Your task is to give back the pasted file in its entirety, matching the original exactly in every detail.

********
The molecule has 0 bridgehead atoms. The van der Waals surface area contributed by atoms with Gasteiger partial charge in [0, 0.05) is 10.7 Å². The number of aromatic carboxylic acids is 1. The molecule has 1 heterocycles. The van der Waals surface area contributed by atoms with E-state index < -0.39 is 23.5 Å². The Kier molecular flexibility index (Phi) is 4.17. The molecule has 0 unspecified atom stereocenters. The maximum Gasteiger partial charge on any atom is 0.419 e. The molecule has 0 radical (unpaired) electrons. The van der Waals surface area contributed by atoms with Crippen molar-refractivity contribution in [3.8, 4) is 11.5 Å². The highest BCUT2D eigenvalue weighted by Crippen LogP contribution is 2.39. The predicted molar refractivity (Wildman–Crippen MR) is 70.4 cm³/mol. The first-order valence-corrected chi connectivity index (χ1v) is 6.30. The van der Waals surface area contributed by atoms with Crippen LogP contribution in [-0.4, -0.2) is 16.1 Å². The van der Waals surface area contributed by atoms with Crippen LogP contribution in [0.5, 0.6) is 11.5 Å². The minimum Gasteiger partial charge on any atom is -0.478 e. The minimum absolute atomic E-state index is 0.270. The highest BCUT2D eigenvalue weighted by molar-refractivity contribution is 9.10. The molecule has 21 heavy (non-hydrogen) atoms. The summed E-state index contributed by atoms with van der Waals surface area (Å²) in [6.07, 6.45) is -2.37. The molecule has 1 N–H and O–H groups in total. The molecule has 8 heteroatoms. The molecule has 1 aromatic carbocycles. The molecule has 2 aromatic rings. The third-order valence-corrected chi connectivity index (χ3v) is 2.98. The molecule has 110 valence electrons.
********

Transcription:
The molecule has 0 bridgehead atoms. The van der Waals surface area contributed by atoms with Gasteiger partial charge in [0, 0.05) is 10.7 Å². The number of aromatic carboxylic acids is 1. The molecule has 1 heterocycles. The van der Waals surface area contributed by atoms with E-state index < -0.39 is 23.5 Å². The Kier molecular flexibility index (Phi) is 4.17. The molecule has 0 unspecified atom stereocenters. The maximum Gasteiger partial charge on any atom is 0.419 e. The molecule has 0 radical (unpaired) electrons. The van der Waals surface area contributed by atoms with Crippen molar-refractivity contribution in [3.8, 4) is 11.5 Å². The highest BCUT2D eigenvalue weighted by Crippen LogP contribution is 2.39. The predicted molar refractivity (Wildman–Crippen MR) is 70.4 cm³/mol. The first-order valence-corrected chi connectivity index (χ1v) is 6.30. The van der Waals surface area contributed by atoms with Crippen LogP contribution in [-0.4, -0.2) is 16.1 Å². The van der Waals surface area contributed by atoms with Crippen LogP contribution in [0.5, 0.6) is 11.5 Å². The minimum Gasteiger partial charge on any atom is -0.478 e. The minimum absolute atomic E-state index is 0.270. The highest BCUT2D eigenvalue weighted by molar-refractivity contribution is 9.10. The molecule has 21 heavy (non-hydrogen) atoms. The summed E-state index contributed by atoms with van der Waals surface area (Å²) in [6.07, 6.45) is -2.37. The molecule has 1 N–H and O–H groups in total. The molecule has 8 heteroatoms. The molecule has 1 aromatic carbocycles. The molecule has 2 aromatic rings. The third-order valence-corrected chi connectivity index (χ3v) is 2.98. The molecule has 110 valence electrons.